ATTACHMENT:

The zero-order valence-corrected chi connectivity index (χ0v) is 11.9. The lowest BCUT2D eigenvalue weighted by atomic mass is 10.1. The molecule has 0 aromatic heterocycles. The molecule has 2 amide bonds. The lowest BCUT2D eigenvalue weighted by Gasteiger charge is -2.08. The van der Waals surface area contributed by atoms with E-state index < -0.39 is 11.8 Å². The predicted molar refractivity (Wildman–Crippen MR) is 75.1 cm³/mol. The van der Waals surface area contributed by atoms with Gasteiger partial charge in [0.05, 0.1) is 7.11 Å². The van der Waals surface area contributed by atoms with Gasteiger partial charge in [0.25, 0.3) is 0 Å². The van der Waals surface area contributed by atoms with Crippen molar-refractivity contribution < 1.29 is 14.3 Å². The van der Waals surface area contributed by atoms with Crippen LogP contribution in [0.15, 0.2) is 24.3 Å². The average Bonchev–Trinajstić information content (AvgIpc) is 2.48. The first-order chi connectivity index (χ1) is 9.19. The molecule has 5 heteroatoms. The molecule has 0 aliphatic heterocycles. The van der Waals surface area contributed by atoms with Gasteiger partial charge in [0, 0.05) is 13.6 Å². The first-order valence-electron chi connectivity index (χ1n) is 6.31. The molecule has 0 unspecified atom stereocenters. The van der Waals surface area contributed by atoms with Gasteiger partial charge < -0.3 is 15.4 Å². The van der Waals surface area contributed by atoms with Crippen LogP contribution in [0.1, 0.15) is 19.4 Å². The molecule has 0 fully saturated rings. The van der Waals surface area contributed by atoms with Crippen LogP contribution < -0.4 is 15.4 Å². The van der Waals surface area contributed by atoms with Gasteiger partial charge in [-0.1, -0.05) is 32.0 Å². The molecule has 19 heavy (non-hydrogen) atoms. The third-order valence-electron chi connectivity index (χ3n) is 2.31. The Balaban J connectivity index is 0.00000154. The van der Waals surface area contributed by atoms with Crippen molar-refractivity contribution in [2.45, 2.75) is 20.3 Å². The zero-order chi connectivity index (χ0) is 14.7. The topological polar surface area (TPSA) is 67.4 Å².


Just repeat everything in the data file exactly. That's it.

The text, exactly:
The zero-order valence-corrected chi connectivity index (χ0v) is 11.9. The lowest BCUT2D eigenvalue weighted by atomic mass is 10.1. The molecule has 0 aromatic heterocycles. The molecule has 2 amide bonds. The lowest BCUT2D eigenvalue weighted by Gasteiger charge is -2.08. The van der Waals surface area contributed by atoms with E-state index < -0.39 is 11.8 Å². The predicted molar refractivity (Wildman–Crippen MR) is 75.1 cm³/mol. The van der Waals surface area contributed by atoms with Gasteiger partial charge in [0.05, 0.1) is 7.11 Å². The van der Waals surface area contributed by atoms with Gasteiger partial charge in [0.25, 0.3) is 0 Å². The van der Waals surface area contributed by atoms with Crippen molar-refractivity contribution < 1.29 is 14.3 Å². The van der Waals surface area contributed by atoms with Crippen LogP contribution in [0.15, 0.2) is 24.3 Å². The average Bonchev–Trinajstić information content (AvgIpc) is 2.48. The first-order chi connectivity index (χ1) is 9.19. The molecule has 5 heteroatoms. The molecule has 0 aliphatic heterocycles. The van der Waals surface area contributed by atoms with Gasteiger partial charge in [0, 0.05) is 13.6 Å². The first-order valence-electron chi connectivity index (χ1n) is 6.31. The molecule has 0 unspecified atom stereocenters. The van der Waals surface area contributed by atoms with Gasteiger partial charge < -0.3 is 15.4 Å². The van der Waals surface area contributed by atoms with Crippen LogP contribution in [0.1, 0.15) is 19.4 Å². The molecule has 0 fully saturated rings. The van der Waals surface area contributed by atoms with Crippen LogP contribution < -0.4 is 15.4 Å². The van der Waals surface area contributed by atoms with Gasteiger partial charge in [-0.1, -0.05) is 32.0 Å². The molecule has 19 heavy (non-hydrogen) atoms. The third-order valence-electron chi connectivity index (χ3n) is 2.31. The Balaban J connectivity index is 0.00000154. The van der Waals surface area contributed by atoms with Crippen molar-refractivity contribution in [2.45, 2.75) is 20.3 Å². The zero-order chi connectivity index (χ0) is 14.7. The topological polar surface area (TPSA) is 67.4 Å².